The Blackbird district, east-central Idaho, contains the largest known Co reserves in the United States. The origin of strata-hosted Co-Cu ± Au mineralization at Blackbird has been a matter of controversy for decades. In order to differentiate among possible genetic models for the deposits, including various combinations of volcanic, sedimentary, magmatic, and metamorphic processes, we used U-Pb geochronology of xenotime, monazite, and zircon to establish time constraints for ore formation. New age data reported here were obtained using sensitive high resolution ion microprobe (SHRIMP) microanalysis of (1) detrital zircons from a sample of Mesoproterozoic siliciclastic metasedimentary country rock in the Blackbird district, (2) igneous zircons from Mesoproterozoic intrusions, and (3) xenotime and monazite from the Merle and Sunshine prospects at Blackbird.

Detrital zircon from metasandstone of the biotite phyllite-schist unit has ages mostly in the range of 1900 to 1600 Ma, plus a few Neoarchean and Paleoproterozoic grains. Age data for the six youngest grains form a coherent group at 1409 ± 10 Ma, regarded as the maximum age of deposition of metasedimentary country rocks of the central structural domain. Igneous zircons from nine samples of megacrystic granite, granite augen gneiss, and granodiorite augen gneiss that crop out north and east of the Blackbird district yield ages between 1383 ± 4 and 1359 ± 7 Ma. Emplacement of the Big Deer Creek megacrystic granite (1377 ± 4 Ma), structurally juxtaposed with host rocks in the Late Cretaceous ca. 5 km north of Blackbird, may have been involved in initial deposition of rare earth elements (REE) minerals and, possibly, sulfides.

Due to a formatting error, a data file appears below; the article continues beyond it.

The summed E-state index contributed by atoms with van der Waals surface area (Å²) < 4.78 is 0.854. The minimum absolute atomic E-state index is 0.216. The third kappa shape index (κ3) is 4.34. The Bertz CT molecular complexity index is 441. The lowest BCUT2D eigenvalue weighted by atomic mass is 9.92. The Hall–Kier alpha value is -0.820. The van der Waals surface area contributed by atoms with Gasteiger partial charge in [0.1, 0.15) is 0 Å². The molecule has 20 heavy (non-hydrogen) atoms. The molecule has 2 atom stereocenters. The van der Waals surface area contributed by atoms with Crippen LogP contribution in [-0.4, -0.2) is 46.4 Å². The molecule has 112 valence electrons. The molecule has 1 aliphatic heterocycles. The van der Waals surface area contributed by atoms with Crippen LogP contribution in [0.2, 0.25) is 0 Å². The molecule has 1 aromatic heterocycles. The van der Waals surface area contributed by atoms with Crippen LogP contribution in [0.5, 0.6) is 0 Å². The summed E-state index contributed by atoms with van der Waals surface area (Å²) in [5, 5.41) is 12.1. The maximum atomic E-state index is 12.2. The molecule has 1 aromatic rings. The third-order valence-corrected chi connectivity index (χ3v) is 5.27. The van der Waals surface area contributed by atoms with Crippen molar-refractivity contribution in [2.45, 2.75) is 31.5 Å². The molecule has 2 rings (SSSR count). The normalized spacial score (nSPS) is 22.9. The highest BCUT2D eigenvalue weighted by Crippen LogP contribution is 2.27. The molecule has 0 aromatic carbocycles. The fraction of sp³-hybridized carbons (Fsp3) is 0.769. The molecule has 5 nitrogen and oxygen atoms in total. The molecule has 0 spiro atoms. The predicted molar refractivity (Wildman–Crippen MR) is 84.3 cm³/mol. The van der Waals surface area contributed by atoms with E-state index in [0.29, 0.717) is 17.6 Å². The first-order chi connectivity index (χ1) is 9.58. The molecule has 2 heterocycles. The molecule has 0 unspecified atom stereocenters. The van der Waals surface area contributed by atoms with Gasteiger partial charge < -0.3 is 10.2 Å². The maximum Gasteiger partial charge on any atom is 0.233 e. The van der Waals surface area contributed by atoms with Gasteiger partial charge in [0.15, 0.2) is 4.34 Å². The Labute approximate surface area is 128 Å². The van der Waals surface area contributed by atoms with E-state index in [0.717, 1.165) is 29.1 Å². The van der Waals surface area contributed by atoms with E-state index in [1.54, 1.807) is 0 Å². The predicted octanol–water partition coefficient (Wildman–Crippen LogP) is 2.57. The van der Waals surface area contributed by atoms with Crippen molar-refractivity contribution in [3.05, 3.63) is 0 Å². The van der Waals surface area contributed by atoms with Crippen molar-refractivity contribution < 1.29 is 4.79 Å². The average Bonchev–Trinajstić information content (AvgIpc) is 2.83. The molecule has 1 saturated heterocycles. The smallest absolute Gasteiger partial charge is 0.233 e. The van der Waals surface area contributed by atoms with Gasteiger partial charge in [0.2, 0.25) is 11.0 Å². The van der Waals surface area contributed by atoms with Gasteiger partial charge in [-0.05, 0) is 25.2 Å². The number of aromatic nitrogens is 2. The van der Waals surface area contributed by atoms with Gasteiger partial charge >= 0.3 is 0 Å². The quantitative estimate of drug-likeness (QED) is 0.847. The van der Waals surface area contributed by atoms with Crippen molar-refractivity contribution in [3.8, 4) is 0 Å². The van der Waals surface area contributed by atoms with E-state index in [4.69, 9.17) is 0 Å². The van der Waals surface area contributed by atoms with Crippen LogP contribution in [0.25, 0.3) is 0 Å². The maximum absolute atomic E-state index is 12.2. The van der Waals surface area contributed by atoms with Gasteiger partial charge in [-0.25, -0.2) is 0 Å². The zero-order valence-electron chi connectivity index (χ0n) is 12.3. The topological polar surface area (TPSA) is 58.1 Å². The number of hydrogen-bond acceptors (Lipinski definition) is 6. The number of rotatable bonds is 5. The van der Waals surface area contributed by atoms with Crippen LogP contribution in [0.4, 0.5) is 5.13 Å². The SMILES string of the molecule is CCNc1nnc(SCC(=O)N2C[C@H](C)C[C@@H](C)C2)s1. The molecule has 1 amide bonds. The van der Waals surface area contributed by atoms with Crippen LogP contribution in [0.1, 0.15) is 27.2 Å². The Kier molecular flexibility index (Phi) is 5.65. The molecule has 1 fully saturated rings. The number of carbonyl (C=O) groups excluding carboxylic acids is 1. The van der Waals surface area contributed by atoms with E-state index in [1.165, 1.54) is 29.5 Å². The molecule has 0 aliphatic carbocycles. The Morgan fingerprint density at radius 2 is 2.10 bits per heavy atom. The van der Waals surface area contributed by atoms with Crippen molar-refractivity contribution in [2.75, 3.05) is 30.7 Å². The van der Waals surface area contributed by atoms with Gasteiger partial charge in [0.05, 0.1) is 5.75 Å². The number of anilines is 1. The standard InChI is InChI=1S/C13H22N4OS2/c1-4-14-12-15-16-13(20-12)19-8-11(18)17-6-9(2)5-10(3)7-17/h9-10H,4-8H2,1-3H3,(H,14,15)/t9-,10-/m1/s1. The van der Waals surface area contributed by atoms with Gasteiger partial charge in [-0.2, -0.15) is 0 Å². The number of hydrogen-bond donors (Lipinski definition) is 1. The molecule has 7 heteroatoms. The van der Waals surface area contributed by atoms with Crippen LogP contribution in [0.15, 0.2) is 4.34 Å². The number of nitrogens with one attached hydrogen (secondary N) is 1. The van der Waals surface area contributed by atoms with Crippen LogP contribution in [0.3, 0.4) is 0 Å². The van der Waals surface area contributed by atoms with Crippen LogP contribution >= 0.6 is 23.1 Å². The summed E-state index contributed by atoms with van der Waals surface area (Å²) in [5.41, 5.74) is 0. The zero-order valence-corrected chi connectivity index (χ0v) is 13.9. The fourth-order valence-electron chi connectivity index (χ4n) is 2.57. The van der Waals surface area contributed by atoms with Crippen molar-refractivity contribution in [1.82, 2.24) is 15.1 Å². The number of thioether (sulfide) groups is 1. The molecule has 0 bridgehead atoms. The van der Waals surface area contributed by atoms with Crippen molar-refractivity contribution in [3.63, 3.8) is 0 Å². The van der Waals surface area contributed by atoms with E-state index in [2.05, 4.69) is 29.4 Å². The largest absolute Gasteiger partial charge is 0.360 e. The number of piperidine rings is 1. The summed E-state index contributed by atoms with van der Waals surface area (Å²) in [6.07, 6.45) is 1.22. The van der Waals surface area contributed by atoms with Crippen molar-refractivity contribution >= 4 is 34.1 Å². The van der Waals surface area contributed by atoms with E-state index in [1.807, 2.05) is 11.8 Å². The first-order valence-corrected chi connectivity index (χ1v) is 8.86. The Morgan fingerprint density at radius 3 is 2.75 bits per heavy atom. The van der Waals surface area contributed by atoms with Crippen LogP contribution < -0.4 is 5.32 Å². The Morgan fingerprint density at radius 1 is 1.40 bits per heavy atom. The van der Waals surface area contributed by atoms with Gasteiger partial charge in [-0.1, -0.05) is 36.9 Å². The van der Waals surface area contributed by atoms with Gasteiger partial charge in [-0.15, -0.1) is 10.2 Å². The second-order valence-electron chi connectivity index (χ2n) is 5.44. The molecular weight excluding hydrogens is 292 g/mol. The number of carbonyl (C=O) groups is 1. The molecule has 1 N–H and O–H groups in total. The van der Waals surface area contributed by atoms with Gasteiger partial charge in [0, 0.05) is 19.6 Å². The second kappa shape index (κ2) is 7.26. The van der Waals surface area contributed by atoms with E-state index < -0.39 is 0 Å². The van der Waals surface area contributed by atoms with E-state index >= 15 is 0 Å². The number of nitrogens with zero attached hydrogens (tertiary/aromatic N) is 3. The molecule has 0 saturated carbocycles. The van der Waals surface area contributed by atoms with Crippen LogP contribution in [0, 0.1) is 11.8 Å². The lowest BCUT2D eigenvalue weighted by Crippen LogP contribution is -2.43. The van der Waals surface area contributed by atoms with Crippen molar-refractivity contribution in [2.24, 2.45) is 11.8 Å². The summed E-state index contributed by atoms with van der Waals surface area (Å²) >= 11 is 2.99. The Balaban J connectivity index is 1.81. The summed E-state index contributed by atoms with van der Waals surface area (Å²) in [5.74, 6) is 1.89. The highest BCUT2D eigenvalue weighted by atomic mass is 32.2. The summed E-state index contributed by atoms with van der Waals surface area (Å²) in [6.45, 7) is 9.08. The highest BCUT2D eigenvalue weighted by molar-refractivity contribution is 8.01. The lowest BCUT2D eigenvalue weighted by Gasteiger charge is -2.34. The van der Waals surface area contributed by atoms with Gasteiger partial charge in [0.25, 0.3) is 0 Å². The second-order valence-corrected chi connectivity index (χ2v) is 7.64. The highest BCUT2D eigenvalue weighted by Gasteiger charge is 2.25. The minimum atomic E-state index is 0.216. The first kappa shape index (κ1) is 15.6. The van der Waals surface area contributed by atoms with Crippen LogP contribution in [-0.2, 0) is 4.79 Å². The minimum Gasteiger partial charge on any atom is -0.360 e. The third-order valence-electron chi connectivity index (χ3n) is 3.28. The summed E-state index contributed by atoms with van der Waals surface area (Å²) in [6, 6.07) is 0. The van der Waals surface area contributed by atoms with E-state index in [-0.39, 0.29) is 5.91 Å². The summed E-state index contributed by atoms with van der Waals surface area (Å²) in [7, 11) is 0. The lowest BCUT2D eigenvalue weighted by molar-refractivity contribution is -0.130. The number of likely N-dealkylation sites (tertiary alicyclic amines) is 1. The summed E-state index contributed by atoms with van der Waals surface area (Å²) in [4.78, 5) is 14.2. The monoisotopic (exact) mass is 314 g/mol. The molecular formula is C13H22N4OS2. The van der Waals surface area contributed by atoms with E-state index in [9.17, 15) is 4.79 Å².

In situ SHRIMP ages of xenotime and monazite in Co-rich samples from the Merle and Sunshine prospects, plus backscattered electron imagery and SHRIMP analyses of trace elements, indicate a complex sequence of Mesoproterozoic and Cretaceous events. On the basis of textural relationships observed in thin section, xeno-time and cobaltite formed during multiple episodes. The oldest age for xenotime (1370 ± 4 Ma), determined on oscillatory-zoned cores, may date the time of initial cobaltite formation, and provides a minimum age for the host metasedimentary rocks. Additional Proterozoic xenotime growth events occurred at 1315 to 1270 Ma and ca. 1050 Ma. Other xenotime grains and rims grew in conjunction with cobaltite during Cretaceous metamorphism. However, ages of these growth episodes cannot be precisely determined due to matrix effects on 206Pb/238U data for xenotime. Monazite, some of which encloses cobaltite, uniformly has Cretaceous ages that mainly are 110 ± 3 and 92 ± 5 Ma. These data indicate that xenotime, monazite, and cobaltite were extensively mobilized and precipitated during Middle to Late Cretaceous metamorphic events.

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